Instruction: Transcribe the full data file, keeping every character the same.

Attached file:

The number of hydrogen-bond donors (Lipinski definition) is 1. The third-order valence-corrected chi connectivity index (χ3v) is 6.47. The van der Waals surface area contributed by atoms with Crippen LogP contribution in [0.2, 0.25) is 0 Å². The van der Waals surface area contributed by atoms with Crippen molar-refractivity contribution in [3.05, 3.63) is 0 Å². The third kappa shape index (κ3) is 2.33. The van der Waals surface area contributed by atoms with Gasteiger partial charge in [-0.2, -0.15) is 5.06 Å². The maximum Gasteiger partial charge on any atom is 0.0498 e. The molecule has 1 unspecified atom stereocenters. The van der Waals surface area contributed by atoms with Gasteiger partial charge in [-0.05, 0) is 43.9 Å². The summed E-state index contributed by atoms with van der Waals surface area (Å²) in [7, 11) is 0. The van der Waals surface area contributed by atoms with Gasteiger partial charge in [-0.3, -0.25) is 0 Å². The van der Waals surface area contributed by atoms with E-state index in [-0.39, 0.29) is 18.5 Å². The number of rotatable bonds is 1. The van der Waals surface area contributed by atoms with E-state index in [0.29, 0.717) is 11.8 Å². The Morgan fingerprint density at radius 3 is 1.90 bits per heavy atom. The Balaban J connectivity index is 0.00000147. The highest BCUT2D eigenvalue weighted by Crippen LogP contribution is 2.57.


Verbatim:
The number of hydrogen-bond donors (Lipinski definition) is 1. The third-order valence-corrected chi connectivity index (χ3v) is 6.47. The van der Waals surface area contributed by atoms with Crippen LogP contribution in [0.2, 0.25) is 0 Å². The van der Waals surface area contributed by atoms with Crippen molar-refractivity contribution in [3.05, 3.63) is 0 Å². The third kappa shape index (κ3) is 2.33. The van der Waals surface area contributed by atoms with Gasteiger partial charge in [-0.2, -0.15) is 5.06 Å². The maximum Gasteiger partial charge on any atom is 0.0498 e. The molecule has 1 unspecified atom stereocenters. The van der Waals surface area contributed by atoms with Gasteiger partial charge in [-0.05, 0) is 43.9 Å². The summed E-state index contributed by atoms with van der Waals surface area (Å²) in [7, 11) is 0. The van der Waals surface area contributed by atoms with Gasteiger partial charge in [-0.3, -0.25) is 0 Å². The van der Waals surface area contributed by atoms with E-state index in [-0.39, 0.29) is 18.5 Å². The number of rotatable bonds is 1. The van der Waals surface area contributed by atoms with E-state index in [0.29, 0.717) is 11.8 Å². The Morgan fingerprint density at radius 3 is 1.90 bits per heavy atom. The Balaban J connectivity index is 0.00000147. The highest BCUT2D eigenvalue weighted by Crippen LogP contribution is 2.57.